We at MAZON: A Jewish Response to Hunger urge you to explore the priorities our policymakers (or future policymakers) are setting with regard to the hunger safety net in America. Read More
MAZON believes it is our responsibility to speak out on behalf of the 50 million men, women and children in America who struggle to put nutritious food on the table.
Hunger is not a matter of economics or logistics, but a matter of politics. But we can generate the necessary political will to end food insecurity by raising our voices and demanding that our legislators prioritize the needs of hungry people in their communities.
Advocacy must be at the core of our Jewish response to hunger. Charity without advocacy is not enough.
Other ways to advocate
Contact your elected officials
Contrary to what you may believe, elected officials want to hear from the people in the communities they represent. They want to know what matters to you – so tell them!
Visit his/her office
An in-person meeting with an elected official (or someone from his/her staff) is an incredibly powerful tool for ensuring that your voice is heard. Legislators want to hear from their constituencies, and they really take notice when someone from the community they represent makes time to come to his/her office to deliver a personal message about what matters most. Be sure to request a meeting ahead of time.
Make a call
A phone call is an easy yet effective way to let your legislators know what you care about and what you expect of them.
When you call, you will most likely voice your concerns to a legislative assistant, whose job it is to track how many people call and the issues they care about, and then report this information to their boss.
You can find phone numbers for your federal legislators by clicking the appropriate link below:
Write a letter
It may seem a bit old-fashioned in our e-focused world, but a well-written letter can make a strong impact on your legislator, especially if it includes a personal story.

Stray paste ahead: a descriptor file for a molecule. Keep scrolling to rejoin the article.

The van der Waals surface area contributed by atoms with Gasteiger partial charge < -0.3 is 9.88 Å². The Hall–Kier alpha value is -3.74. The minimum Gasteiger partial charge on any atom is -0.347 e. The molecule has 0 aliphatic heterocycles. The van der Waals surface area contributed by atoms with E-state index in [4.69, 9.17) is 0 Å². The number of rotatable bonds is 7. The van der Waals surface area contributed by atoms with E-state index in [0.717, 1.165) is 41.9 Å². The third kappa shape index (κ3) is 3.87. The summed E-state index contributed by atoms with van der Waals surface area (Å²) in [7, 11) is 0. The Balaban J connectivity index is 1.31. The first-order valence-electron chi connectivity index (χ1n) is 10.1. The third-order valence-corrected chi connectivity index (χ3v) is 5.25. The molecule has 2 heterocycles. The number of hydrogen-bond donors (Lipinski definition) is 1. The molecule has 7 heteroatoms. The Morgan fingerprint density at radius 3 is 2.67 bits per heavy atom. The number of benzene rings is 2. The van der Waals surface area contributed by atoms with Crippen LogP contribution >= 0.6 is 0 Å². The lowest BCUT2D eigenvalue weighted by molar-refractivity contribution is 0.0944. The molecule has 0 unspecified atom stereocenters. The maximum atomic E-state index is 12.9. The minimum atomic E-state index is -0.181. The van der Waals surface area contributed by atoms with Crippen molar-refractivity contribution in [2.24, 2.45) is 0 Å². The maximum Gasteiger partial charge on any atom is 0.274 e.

Tips for writing an effective letter to Congress:
- Clearly state the purpose for your letter in the first paragraph.
- Be courteous and concise, even if you disagree with the legislator’s stance on a particular issue. Harsh language does more harm than good.
- Include relevant information examples whenever you can. Cite your direct experience related to the issue if you have it.
- Address only one issue per letter. If you wish to address more than one issue, write multiple letters.
- Limit the letter to one page.
Speak out in the press
A published op-ed article or letter to the editor helps to raise awareness about an issue in the community, often sparking conversation and even encouraging activism. Letters to the editor should be in response to an article that appeared in the publication. Op-ed articles should provide timely commentary on a newsworthy event.
Tips for writing an effective letter to the Editor or Op-Ed article
- Be clear and concise. A letter to the editor is typically 150 words or less. Op-eds are typically 600-800 words.
- Organize your writing logically. Introduce your argument; state your position; present your evidence; close.
- Stick to the facts and use clear evidence. Use statistics or quotes from prominent figures if you can, and cite your sources.
- Be firm and strong in your position, but do not attack individuals or use harsh language.
- Proofread then proofread again. Editors are inundated with submissions, and will often eliminate a piece, no matter how relevant the content, because of grammatical or spelling errors.